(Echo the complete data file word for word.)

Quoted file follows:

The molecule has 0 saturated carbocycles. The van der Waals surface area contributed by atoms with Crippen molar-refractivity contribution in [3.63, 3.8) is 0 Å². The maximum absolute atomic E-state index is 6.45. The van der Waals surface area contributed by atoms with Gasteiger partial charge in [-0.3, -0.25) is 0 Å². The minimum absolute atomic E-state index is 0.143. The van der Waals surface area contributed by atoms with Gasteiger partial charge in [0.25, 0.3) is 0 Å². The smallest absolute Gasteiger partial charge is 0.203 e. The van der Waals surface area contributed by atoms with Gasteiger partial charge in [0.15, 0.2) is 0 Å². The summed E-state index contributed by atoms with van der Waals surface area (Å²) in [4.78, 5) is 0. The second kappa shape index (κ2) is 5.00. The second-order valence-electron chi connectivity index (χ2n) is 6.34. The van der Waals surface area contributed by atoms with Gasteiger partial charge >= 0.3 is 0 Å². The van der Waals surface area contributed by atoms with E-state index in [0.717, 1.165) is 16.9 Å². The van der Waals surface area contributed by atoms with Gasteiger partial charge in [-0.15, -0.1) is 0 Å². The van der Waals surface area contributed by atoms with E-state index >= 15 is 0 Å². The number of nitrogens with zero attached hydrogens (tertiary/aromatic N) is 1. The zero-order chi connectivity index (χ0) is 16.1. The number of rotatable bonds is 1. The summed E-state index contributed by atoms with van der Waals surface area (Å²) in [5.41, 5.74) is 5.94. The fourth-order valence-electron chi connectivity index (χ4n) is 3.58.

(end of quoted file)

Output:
The molecule has 0 saturated carbocycles. The van der Waals surface area contributed by atoms with Crippen molar-refractivity contribution in [3.63, 3.8) is 0 Å². The maximum absolute atomic E-state index is 6.45. The van der Waals surface area contributed by atoms with Gasteiger partial charge in [-0.3, -0.25) is 0 Å². The minimum absolute atomic E-state index is 0.143. The van der Waals surface area contributed by atoms with Gasteiger partial charge in [0.25, 0.3) is 0 Å². The smallest absolute Gasteiger partial charge is 0.203 e. The van der Waals surface area contributed by atoms with Gasteiger partial charge in [0.15, 0.2) is 0 Å². The summed E-state index contributed by atoms with van der Waals surface area (Å²) in [4.78, 5) is 0. The second kappa shape index (κ2) is 5.00. The second-order valence-electron chi connectivity index (χ2n) is 6.34. The van der Waals surface area contributed by atoms with Gasteiger partial charge >= 0.3 is 0 Å². The van der Waals surface area contributed by atoms with E-state index in [0.717, 1.165) is 16.9 Å². The van der Waals surface area contributed by atoms with Gasteiger partial charge in [-0.15, -0.1) is 0 Å². The van der Waals surface area contributed by atoms with E-state index >= 15 is 0 Å². The number of nitrogens with zero attached hydrogens (tertiary/aromatic N) is 1. The zero-order chi connectivity index (χ0) is 16.1. The number of rotatable bonds is 1. The summed E-state index contributed by atoms with van der Waals surface area (Å²) in [5.41, 5.74) is 5.94. The fourth-order valence-electron chi connectivity index (χ4n) is 3.58.